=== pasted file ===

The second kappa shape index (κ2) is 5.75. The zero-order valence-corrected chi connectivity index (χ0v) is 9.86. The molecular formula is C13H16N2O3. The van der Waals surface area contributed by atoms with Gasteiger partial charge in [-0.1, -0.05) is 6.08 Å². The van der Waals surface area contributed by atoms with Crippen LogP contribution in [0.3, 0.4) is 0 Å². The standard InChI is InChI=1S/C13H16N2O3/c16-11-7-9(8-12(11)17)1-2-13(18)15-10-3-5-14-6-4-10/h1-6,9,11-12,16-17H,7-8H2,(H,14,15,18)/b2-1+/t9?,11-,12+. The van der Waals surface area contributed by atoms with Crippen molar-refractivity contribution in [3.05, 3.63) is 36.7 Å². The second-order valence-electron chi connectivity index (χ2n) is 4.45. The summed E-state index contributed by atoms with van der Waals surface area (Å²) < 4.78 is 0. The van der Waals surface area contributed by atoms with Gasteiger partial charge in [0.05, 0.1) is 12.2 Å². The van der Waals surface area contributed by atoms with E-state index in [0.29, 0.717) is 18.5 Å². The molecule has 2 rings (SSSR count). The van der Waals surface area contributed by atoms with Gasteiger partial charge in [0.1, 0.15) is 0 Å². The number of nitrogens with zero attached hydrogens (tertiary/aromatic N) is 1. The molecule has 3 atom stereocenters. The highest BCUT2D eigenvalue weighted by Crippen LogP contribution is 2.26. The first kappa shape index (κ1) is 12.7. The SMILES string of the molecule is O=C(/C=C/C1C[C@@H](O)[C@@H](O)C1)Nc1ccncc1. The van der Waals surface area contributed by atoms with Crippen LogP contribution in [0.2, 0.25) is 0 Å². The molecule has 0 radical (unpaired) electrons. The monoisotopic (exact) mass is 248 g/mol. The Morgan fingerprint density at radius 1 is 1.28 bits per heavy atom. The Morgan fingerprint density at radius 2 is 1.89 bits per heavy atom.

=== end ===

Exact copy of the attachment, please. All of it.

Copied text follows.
The second kappa shape index (κ2) is 5.75. The zero-order valence-corrected chi connectivity index (χ0v) is 9.86. The molecular formula is C13H16N2O3. The van der Waals surface area contributed by atoms with Gasteiger partial charge in [-0.1, -0.05) is 6.08 Å². The van der Waals surface area contributed by atoms with Crippen LogP contribution in [0.3, 0.4) is 0 Å². The standard InChI is InChI=1S/C13H16N2O3/c16-11-7-9(8-12(11)17)1-2-13(18)15-10-3-5-14-6-4-10/h1-6,9,11-12,16-17H,7-8H2,(H,14,15,18)/b2-1+/t9?,11-,12+. The van der Waals surface area contributed by atoms with Crippen molar-refractivity contribution in [3.05, 3.63) is 36.7 Å². The second-order valence-electron chi connectivity index (χ2n) is 4.45. The summed E-state index contributed by atoms with van der Waals surface area (Å²) < 4.78 is 0. The van der Waals surface area contributed by atoms with Gasteiger partial charge in [0.05, 0.1) is 12.2 Å². The van der Waals surface area contributed by atoms with E-state index in [0.29, 0.717) is 18.5 Å². The molecule has 2 rings (SSSR count). The van der Waals surface area contributed by atoms with Gasteiger partial charge in [0.1, 0.15) is 0 Å². The number of nitrogens with zero attached hydrogens (tertiary/aromatic N) is 1. The molecule has 3 atom stereocenters. The highest BCUT2D eigenvalue weighted by Crippen LogP contribution is 2.26. The first kappa shape index (κ1) is 12.7. The SMILES string of the molecule is O=C(/C=C/C1C[C@@H](O)[C@@H](O)C1)Nc1ccncc1. The van der Waals surface area contributed by atoms with Crippen LogP contribution in [0.2, 0.25) is 0 Å². The molecule has 0 radical (unpaired) electrons. The monoisotopic (exact) mass is 248 g/mol. The Morgan fingerprint density at radius 1 is 1.28 bits per heavy atom. The Morgan fingerprint density at radius 2 is 1.89 bits per heavy atom.